Transcripted Summary

In this chapter, we're going to wrap up our look at metrics by understanding where there are some gaps in our observability when using metrics.

So far in our course, we introduced three different visualizations of telemetry data.

Those are: metrics, traces, and logs.

These are three different visualizations, but they are also often three different databases and types of data, and for that reason, we focused in on only one so far, metrics.

With metrics, we were able to see how they are stored, including how you can add interesting information, like tags, to them.

We've also seen how they can be trended over time to see how things change.

But the only reason we're talking about telemetry at all is because we're interested in investigating new behaviors in our system.

That investigation lifecycle looks a bit like this.

You need to identify that there is something you want to look into, you need to start investigating and triaging that issue, then introduce a fix and monitor that fix for long-term success.

Metrics are great at doing identification.

With the way that metrics trend over time, we can track changes, and therefore know if things have degraded over time.

But they tend to be less valuable as we move into investigation and fixing, though when we get back to monitoring in the long-term, it's cyclical, and metrics are support again.

But it's this middle section - it's this investigation and fixing section - that we are unable to support with pure metrics.

In an ideal world, the telemetry that we would collect and store in our databases would be able to support the entire lifecycle, rather than us needing to subdivide this lifecycle across different databases with different data.

Needing to subdivide means that I not only need to pay for storage across these different types of data, but I also need to have the awareness of what to store where and how to jump between these phases.

There are two main reasons why metrics can't support investigation and fixing as much as we may like.

**The first is that cost of high cardinality. **

The sheer shape of the database means that we cannot put high cardinality data in without thought.

The issue is that high cardinality data is the data that can help us solve problems.

It is the data that can help identify that only certain customers are impacted or certain parts of the world or certain devices.

The devil's in the details when it comes to investigating complex systems, and unfortunately metrics cannot support that kind of detail.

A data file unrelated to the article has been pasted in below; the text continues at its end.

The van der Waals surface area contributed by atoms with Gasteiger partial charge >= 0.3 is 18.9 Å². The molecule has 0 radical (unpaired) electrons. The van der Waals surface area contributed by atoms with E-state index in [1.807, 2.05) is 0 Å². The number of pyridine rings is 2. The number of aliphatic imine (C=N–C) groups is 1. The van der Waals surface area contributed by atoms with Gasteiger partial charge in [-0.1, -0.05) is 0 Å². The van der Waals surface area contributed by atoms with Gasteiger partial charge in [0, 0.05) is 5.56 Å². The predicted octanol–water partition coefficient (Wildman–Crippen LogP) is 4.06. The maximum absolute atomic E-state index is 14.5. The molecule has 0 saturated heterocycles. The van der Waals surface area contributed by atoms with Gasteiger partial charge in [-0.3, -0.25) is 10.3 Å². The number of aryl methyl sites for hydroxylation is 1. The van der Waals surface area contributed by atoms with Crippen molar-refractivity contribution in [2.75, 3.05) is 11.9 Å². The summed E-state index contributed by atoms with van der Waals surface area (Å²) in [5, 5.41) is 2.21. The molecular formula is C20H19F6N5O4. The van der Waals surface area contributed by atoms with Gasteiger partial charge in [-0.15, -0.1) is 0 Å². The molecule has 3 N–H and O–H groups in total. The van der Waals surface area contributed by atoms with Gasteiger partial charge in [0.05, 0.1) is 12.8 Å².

**The other big reason is because of the way that the configuration works. **

These point in time scrapes, no matter how quickly they happen, will have some sort of bucketed data.

Here is a picture of a highlight from two different parts of the same graph.

These lines are exactly one measurement apart.

You can see that the first happened at 19:06:04 and the second happened at 19:06:05.

But the thing is, they aren't actually a second apart - this is just the second where the scrape identified a difference.

Metrics are actually bucketed information.

We can only know what the value is at that moment in time and not the details inside of it.

It's what we call pre-aggregated data, and it's similar to trying to capture snowflakes in a bucket.

Snowflakes are all unique and interesting, just like the data about our users.

But, as soon as you collect that snowflake on the ground or into a snowball or into a bucket, it becomes snow. \

You can never re-divide that snow into individual flakes.

The same thing goes for metric data.

Because this data is pre-aggregated and is collected at only certain intervals, we can never understand the intricacies between those intervals.

What happened to change the CPU fraction between scrapes?

Do we know if at any point during that 15 seconds between scrapes, that that number was either much higher or much lower than what is reported?

We don't, and we can't with the way that metrics work.

As a final recap, we know that metrics are great for the ability to trend over time and do quick math, but their drawbacks mean that we're unable to delve into the details of what those numbers really mean, and we can't connect these numbers with real experiences by our users.

In particular, the inability to have high cardinality data means that we need to be very particular with what we collect in metrics, and that means that we often wish that we had data that we don't have at the time that we need it.

This may all feel like a fairytale, the information that we feel like we're missing, but stick around and have a look at what events can offer in the next chapter.

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